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Multiscale Dynamics of Biological Systems (2011-2013)

Biological systems involve dynamics in a fundamental way, spanning many orders of magnitude in time with corresponding multi-scale spatial structures. Our work explores the complex interactions of temporal and spatial degrees of freedom using the modern tools of physical and mathematical sciences to make quantitative predictions about biological systems. Our research spans length scales from nano-meters to millimeters, ranging from individual bio-molecules through complex phenomena within a single cell to the behavior of group of cells. At the molecular level, we explore how the diversity of biological molecules such as DNA, RNA, or proteins arises from competing deterministic energy scales associated with chemical bonds, mechanical bending/breaking, and electro-magnetic interactions and stochastic thermal energy. These insights guide our computational modeling of proteins and membrane function with applications to bio-fuel production. At the cellular level, we apply coarse-graining methods over parts of the complex cellular bio-chemical kinetics to produce reduced models of gene regulation, expression and differentiation. We also develop phenomenological models of cell regulatory processes that allow effective descriptions of cell functions without precise correspondence to microscopic detail. For intercellular interactions, we study models of interacting neurons that form the basis for image recognition and cognitive reasoning.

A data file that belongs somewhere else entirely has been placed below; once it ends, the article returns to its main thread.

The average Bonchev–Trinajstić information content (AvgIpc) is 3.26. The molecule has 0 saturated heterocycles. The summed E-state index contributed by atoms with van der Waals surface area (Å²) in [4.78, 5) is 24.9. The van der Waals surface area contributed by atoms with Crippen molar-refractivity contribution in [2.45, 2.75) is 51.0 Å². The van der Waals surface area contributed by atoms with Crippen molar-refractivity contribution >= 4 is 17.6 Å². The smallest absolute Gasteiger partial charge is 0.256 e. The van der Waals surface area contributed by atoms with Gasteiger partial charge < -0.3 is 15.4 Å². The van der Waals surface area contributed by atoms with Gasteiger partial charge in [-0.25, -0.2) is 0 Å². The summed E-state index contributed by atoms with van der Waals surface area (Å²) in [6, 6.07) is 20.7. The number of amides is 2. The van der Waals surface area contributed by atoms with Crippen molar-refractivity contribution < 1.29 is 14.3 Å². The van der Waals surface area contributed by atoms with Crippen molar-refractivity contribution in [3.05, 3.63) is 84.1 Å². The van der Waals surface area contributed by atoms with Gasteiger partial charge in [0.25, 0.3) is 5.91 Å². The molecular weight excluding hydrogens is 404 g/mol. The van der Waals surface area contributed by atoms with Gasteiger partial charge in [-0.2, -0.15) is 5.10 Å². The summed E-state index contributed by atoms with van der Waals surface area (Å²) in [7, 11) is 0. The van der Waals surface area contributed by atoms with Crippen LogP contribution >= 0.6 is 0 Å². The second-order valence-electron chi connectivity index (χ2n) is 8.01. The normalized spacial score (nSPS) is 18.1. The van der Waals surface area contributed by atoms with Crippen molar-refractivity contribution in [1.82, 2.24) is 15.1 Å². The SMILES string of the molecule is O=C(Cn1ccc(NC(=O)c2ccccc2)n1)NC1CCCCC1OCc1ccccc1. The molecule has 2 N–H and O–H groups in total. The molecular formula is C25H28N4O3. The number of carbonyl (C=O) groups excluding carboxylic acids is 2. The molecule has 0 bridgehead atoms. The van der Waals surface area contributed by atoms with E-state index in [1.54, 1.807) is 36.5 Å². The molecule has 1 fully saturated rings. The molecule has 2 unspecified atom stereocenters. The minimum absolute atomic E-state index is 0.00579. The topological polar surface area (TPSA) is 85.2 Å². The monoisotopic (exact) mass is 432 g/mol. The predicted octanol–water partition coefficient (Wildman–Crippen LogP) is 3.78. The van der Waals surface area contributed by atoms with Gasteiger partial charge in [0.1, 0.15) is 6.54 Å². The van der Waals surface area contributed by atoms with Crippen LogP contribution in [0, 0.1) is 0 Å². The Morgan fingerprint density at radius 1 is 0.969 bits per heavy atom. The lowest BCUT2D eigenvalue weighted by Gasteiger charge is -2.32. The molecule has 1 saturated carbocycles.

Focus Areas

  • Macromolecules – Dynamics at the Nano-Scale
  • Cellular Dynamics and Function
  • Cooperative Cellular Interactions